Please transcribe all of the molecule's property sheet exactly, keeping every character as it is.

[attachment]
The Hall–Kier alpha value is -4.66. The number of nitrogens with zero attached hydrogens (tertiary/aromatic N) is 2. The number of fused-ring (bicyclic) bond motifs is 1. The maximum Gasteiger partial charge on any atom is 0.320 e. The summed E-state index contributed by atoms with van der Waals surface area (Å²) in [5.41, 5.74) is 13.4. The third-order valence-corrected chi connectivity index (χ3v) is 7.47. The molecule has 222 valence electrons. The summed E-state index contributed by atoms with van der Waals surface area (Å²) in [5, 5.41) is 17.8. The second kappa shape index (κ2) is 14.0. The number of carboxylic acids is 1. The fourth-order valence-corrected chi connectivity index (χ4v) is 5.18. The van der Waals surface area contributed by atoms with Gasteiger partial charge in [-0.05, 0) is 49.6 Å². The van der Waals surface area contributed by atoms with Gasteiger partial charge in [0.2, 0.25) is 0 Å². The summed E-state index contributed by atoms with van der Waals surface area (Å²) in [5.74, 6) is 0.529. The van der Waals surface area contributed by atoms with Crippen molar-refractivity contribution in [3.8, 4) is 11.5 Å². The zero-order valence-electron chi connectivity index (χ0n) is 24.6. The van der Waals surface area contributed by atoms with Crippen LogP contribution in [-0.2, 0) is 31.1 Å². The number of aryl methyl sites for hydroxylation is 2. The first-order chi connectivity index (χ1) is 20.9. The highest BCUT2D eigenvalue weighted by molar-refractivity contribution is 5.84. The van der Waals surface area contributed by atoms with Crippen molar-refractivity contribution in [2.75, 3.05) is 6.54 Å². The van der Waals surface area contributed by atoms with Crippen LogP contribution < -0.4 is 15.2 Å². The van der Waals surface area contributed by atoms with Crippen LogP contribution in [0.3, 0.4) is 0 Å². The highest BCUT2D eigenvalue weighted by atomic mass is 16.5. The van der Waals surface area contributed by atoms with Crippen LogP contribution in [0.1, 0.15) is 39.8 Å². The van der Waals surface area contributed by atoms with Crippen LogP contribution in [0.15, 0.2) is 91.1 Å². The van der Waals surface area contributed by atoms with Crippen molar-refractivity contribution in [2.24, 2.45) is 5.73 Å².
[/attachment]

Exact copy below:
The Hall–Kier alpha value is -4.66. The number of nitrogens with zero attached hydrogens (tertiary/aromatic N) is 2. The number of fused-ring (bicyclic) bond motifs is 1. The maximum Gasteiger partial charge on any atom is 0.320 e. The summed E-state index contributed by atoms with van der Waals surface area (Å²) in [5.41, 5.74) is 13.4. The third-order valence-corrected chi connectivity index (χ3v) is 7.47. The molecule has 222 valence electrons. The summed E-state index contributed by atoms with van der Waals surface area (Å²) in [5, 5.41) is 17.8. The second kappa shape index (κ2) is 14.0. The number of carboxylic acids is 1. The fourth-order valence-corrected chi connectivity index (χ4v) is 5.18. The van der Waals surface area contributed by atoms with Gasteiger partial charge in [-0.05, 0) is 49.6 Å². The van der Waals surface area contributed by atoms with Gasteiger partial charge in [0.2, 0.25) is 0 Å². The summed E-state index contributed by atoms with van der Waals surface area (Å²) in [5.74, 6) is 0.529. The van der Waals surface area contributed by atoms with Crippen molar-refractivity contribution in [3.8, 4) is 11.5 Å². The zero-order valence-electron chi connectivity index (χ0n) is 24.6. The van der Waals surface area contributed by atoms with Crippen LogP contribution in [-0.2, 0) is 31.1 Å². The number of aryl methyl sites for hydroxylation is 2. The first-order chi connectivity index (χ1) is 20.9. The highest BCUT2D eigenvalue weighted by molar-refractivity contribution is 5.84. The van der Waals surface area contributed by atoms with Crippen molar-refractivity contribution in [2.75, 3.05) is 6.54 Å². The van der Waals surface area contributed by atoms with Crippen LogP contribution < -0.4 is 15.2 Å². The van der Waals surface area contributed by atoms with Crippen LogP contribution in [0.3, 0.4) is 0 Å². The highest BCUT2D eigenvalue weighted by atomic mass is 16.5. The van der Waals surface area contributed by atoms with Crippen LogP contribution in [0.1, 0.15) is 39.8 Å². The van der Waals surface area contributed by atoms with Crippen LogP contribution in [0.15, 0.2) is 91.1 Å². The van der Waals surface area contributed by atoms with Crippen molar-refractivity contribution in [2.24, 2.45) is 5.73 Å².